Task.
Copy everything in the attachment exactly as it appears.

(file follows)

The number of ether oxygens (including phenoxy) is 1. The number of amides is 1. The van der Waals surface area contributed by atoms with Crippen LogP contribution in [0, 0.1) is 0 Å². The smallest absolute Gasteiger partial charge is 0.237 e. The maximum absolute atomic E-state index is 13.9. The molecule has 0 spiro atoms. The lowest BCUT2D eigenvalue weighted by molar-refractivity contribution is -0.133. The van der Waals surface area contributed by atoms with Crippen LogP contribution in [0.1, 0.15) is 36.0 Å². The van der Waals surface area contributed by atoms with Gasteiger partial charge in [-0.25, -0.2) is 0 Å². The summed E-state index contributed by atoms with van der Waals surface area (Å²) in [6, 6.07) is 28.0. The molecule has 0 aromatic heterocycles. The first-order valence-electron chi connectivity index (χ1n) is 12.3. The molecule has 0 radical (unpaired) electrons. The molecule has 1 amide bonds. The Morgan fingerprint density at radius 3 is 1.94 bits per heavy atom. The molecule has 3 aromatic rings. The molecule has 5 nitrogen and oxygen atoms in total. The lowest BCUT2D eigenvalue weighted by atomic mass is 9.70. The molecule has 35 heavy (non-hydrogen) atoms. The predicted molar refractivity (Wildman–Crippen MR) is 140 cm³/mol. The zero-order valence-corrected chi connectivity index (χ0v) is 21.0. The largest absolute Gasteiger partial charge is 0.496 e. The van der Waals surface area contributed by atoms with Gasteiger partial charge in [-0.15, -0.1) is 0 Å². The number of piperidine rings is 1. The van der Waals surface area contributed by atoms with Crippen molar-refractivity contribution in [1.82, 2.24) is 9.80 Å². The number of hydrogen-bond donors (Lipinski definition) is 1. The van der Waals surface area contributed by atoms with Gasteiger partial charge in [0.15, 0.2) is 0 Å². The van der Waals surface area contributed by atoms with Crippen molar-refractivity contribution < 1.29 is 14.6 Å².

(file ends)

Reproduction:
The number of ether oxygens (including phenoxy) is 1. The number of amides is 1. The van der Waals surface area contributed by atoms with Crippen LogP contribution in [0, 0.1) is 0 Å². The smallest absolute Gasteiger partial charge is 0.237 e. The maximum absolute atomic E-state index is 13.9. The molecule has 0 spiro atoms. The lowest BCUT2D eigenvalue weighted by molar-refractivity contribution is -0.133. The van der Waals surface area contributed by atoms with Crippen LogP contribution in [0.1, 0.15) is 36.0 Å². The van der Waals surface area contributed by atoms with Gasteiger partial charge in [-0.25, -0.2) is 0 Å². The summed E-state index contributed by atoms with van der Waals surface area (Å²) in [6, 6.07) is 28.0. The molecule has 0 aromatic heterocycles. The first-order valence-electron chi connectivity index (χ1n) is 12.3. The molecule has 0 radical (unpaired) electrons. The molecule has 1 amide bonds. The Morgan fingerprint density at radius 3 is 1.94 bits per heavy atom. The molecule has 3 aromatic rings. The molecule has 5 nitrogen and oxygen atoms in total. The lowest BCUT2D eigenvalue weighted by atomic mass is 9.70. The molecule has 35 heavy (non-hydrogen) atoms. The predicted molar refractivity (Wildman–Crippen MR) is 140 cm³/mol. The zero-order valence-corrected chi connectivity index (χ0v) is 21.0. The largest absolute Gasteiger partial charge is 0.496 e. The van der Waals surface area contributed by atoms with Gasteiger partial charge in [-0.15, -0.1) is 0 Å². The number of piperidine rings is 1. The van der Waals surface area contributed by atoms with Crippen molar-refractivity contribution in [1.82, 2.24) is 9.80 Å². The number of hydrogen-bond donors (Lipinski definition) is 1. The van der Waals surface area contributed by atoms with Gasteiger partial charge in [0.15, 0.2) is 0 Å². The van der Waals surface area contributed by atoms with Crippen molar-refractivity contribution < 1.29 is 14.6 Å².